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Richard Maurice Bucke to Walt Whitman, 11 October 1882

Dear Walt

I have this morning received from you the large copy of Specimen days,1 as also the 1882 photograph, besides two postcards both of 9th inst.

I think you know that the present of the (largesize) book will be (is) appreciated by me—I am also very much pleased to have the photo, both to tell me how you look now and for my collection. The other copy of S.D. from Rees Welsh and Co. arrived on Mondy, I have been pretty well over it but so far have noticed no typographical errors, I shall go over it more leisurely after a little & will look out then.

Rudolph Schmidt sent me a copy of his book containing his article on Walt Whitman I have put it in the hands of some Danish friends who are to translate it for me. Now my dear Walt I don't want to hurry you or worry you but now that you have L. & G. and S.D. both off your hands and all settled I hope you will soon fix definitely about your visit here that we may get the "study" in shape for publication. I have scarcely touched it for months now but I do not lose interest in it or its subject. The appearance of S.D. will make a good many minor changes necessary but as far as I see it does not make the issue of the "Study" any less desirable—I hope S.D. will sell and that Rees Welsh & Co. will feel disposed to take hold of my book.

O'Connor has never sent me that "Modern Thought" I will write him a card and stir him up.

As to S.D. it is a suitable finish up to your work, it is what we (those who know something of you) have been wanting for a long time and what the future will want still more and will prize far more even than we can prize it now—it is all on a low key (as it ought to be) no fine writing but plain prose giving the [illegible] just the insight that we wanted into your common every day life, and your ordinary every day manner of looking at things—I think you may now say that your work is done, I do not see any more for you to do at all events though perhaps you will see something, when you have had time to look about again a bit.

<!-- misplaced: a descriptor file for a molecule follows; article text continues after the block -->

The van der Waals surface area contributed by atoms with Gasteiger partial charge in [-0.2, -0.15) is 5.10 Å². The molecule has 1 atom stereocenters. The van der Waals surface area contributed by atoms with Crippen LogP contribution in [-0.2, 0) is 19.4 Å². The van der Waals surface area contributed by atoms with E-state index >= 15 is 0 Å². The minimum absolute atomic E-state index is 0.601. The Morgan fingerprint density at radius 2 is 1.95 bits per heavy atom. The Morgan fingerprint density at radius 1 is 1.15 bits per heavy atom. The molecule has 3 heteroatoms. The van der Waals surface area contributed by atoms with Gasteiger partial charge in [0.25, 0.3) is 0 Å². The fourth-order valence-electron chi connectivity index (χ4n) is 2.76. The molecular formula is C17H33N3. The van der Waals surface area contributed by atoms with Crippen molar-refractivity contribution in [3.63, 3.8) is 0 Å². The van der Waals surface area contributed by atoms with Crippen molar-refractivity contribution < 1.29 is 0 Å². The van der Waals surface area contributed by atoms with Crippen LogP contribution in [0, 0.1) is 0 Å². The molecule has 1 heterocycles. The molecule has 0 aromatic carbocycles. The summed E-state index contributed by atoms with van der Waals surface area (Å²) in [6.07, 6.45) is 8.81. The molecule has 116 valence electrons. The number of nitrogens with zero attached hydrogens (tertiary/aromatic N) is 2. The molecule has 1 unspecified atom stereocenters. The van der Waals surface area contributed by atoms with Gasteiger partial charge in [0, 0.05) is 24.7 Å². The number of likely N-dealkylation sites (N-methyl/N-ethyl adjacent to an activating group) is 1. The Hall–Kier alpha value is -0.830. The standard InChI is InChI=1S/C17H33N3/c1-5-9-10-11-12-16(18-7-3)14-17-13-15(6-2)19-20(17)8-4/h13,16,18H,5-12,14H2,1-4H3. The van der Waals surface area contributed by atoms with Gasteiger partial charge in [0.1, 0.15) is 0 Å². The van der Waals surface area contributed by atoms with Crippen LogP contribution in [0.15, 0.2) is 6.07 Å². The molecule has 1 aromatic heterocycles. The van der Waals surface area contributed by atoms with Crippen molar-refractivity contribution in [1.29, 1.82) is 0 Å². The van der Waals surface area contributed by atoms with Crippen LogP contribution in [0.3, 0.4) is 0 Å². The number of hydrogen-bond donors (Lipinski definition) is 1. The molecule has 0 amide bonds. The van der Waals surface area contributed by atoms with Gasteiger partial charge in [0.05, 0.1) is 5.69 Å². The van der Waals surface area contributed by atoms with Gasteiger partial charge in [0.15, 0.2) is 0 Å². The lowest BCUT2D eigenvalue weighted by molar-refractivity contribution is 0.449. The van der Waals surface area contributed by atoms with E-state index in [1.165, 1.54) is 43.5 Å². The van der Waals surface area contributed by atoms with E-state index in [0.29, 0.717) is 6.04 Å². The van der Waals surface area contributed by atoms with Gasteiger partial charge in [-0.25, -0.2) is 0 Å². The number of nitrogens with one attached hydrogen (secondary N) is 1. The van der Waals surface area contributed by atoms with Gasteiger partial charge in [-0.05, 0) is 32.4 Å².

R M Bucke


  • 1. Richard Maurice Bucke (1837–1902) was a Canadian physician and psychiatrist who grew close to Whitman after reading Leaves of Grass in 1867 (and later memorizing it) and meeting the poet in Camden a decade later. Even before meeting Whitman, Bucke claimed in 1872 that a reading of Leaves of Grass led him to experience "cosmic consciousness" and an overwhelming sense of epiphany. Bucke became the poet's first biographer with Walt Whitman (Philadelphia: David McKay, 1883), and he later served as one of his medical advisors and literary executors. For more on the relationship of Bucke and Whitman, see Howard Nelson, "Bucke, Richard Maurice," Walt Whitman: An Encyclopedia, ed. J.R. LeMaster and Donald D. Kummings (New York: Garland Publishing, 1998). [back]
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